Annual index shows Coins are worth more than cash for Investors

| December 18, 2013 | 0 Comments
James I Half-Angel

The latest Stanley Gibbons English Coin 200 Index has been released and shows a year on year growth of 10.1% for the last 12 months. The index also shows a 10 year growth (2004 to 2014) of 221.3% which is a compound annual growth rate of 12.4%.

Group Investment Director, Keith Heddle said: ‘The critical factor is not just the double digit annual growth, but it is the consistency of that growth. The index has seen steady rises for the whole of the period we have collected data, which is from 2002, and that of course includes the worst recession years. During that period we have seen high levels of volatility in the FTSE and other alternative investment markets such as art and wine, and whilst of course past performance is not a guarantee of future returns, history shows us that premium tangible assets such as stamps and coins are consistently sought after by collectors and investors alike.’

The best performer in the last 12 months was a Charles I Silver Pound from 1644 which increased in value from £35,000 to £52,500, a 50% jump.

Other notable coin news for the year includes a new world record for the most expensive coin ever sold. A 1794 Flowing Hair Silver Dollar was sold by Stack’s Bowers Galleries for US$10,016,875

‘Our recent acquisition of Baldwins, the rare coin merchant, has consolidated our already strong offering for investors to ensure a wide range of high quality coins for portfolio diversification’. Said Keith, ‘With the latest report on retirement incomes by the Institute of Fiscal Studies saying that those born in the 60s and 70s haven’t saved enough to be as comfortable as their predecessors in retirement, it’s clear that the focus on building a balanced and recession proof pension pot is going to increase.’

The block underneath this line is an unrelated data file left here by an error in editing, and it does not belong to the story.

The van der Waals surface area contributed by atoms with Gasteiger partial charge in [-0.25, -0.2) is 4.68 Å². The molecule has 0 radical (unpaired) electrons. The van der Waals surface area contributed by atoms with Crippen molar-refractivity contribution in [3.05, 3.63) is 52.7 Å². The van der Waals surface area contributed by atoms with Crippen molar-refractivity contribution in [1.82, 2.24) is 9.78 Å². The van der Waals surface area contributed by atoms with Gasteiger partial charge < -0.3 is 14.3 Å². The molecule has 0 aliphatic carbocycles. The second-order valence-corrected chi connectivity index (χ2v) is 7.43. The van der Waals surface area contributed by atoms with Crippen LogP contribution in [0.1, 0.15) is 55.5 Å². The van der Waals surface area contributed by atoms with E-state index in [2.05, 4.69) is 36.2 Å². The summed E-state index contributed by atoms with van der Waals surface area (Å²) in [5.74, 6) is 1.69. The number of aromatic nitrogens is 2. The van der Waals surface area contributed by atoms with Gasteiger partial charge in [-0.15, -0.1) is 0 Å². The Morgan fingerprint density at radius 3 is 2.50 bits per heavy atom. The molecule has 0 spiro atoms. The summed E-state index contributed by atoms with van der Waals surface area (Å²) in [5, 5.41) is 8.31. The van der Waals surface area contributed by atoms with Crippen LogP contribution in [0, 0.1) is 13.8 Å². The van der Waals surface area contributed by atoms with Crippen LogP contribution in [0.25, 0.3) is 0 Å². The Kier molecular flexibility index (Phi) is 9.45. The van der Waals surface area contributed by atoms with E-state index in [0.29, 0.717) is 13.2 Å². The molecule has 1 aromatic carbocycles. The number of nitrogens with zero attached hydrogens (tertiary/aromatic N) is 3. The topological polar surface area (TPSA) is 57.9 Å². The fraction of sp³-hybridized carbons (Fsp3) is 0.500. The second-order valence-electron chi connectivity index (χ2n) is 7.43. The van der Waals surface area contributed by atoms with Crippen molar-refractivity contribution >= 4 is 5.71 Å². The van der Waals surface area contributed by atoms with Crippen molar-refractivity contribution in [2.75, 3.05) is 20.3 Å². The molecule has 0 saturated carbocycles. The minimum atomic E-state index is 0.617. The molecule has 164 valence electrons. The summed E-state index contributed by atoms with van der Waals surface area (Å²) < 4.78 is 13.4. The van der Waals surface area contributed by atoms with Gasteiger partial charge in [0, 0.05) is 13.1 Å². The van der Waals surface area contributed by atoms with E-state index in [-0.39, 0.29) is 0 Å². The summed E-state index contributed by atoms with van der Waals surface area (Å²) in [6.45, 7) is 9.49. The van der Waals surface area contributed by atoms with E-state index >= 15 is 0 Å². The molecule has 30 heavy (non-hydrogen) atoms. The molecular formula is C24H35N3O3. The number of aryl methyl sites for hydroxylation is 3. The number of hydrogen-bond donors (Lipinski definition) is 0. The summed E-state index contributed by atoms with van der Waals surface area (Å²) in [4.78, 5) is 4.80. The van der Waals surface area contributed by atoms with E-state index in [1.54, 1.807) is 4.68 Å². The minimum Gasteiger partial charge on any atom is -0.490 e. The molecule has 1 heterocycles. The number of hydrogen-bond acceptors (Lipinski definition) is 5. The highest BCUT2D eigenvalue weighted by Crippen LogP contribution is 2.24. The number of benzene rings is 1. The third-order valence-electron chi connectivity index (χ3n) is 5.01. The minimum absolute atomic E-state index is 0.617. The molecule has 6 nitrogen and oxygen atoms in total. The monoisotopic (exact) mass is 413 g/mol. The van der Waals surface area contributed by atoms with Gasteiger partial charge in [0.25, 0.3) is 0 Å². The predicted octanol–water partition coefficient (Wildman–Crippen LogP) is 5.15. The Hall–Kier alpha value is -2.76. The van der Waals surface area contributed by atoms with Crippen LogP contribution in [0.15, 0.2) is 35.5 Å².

Stanley Gibbons has recently acquired an exceedingly rare coin which is a good example of the kind of asset that could be included in a portfolio. The gold James I Half-Angel, so-called because it depicts Saint Michael the Archangel slaying a dragon is excessively rare, and this is one of the finest known, having been the prize example in four of the most important and extensive English coin collections ever assembled. It is currently available for £32,500.

The English Coin 200 index data is compiled from the ‘Spink Coins of England and the United Kingdom’ 2014 edition. It has shown a growth of 319.72% since 2002, equivalent to 12.7% compound annual growth. The index is listed on Bloomberg Professional terminals (STGIRCIX)

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Category: Editor's Choice

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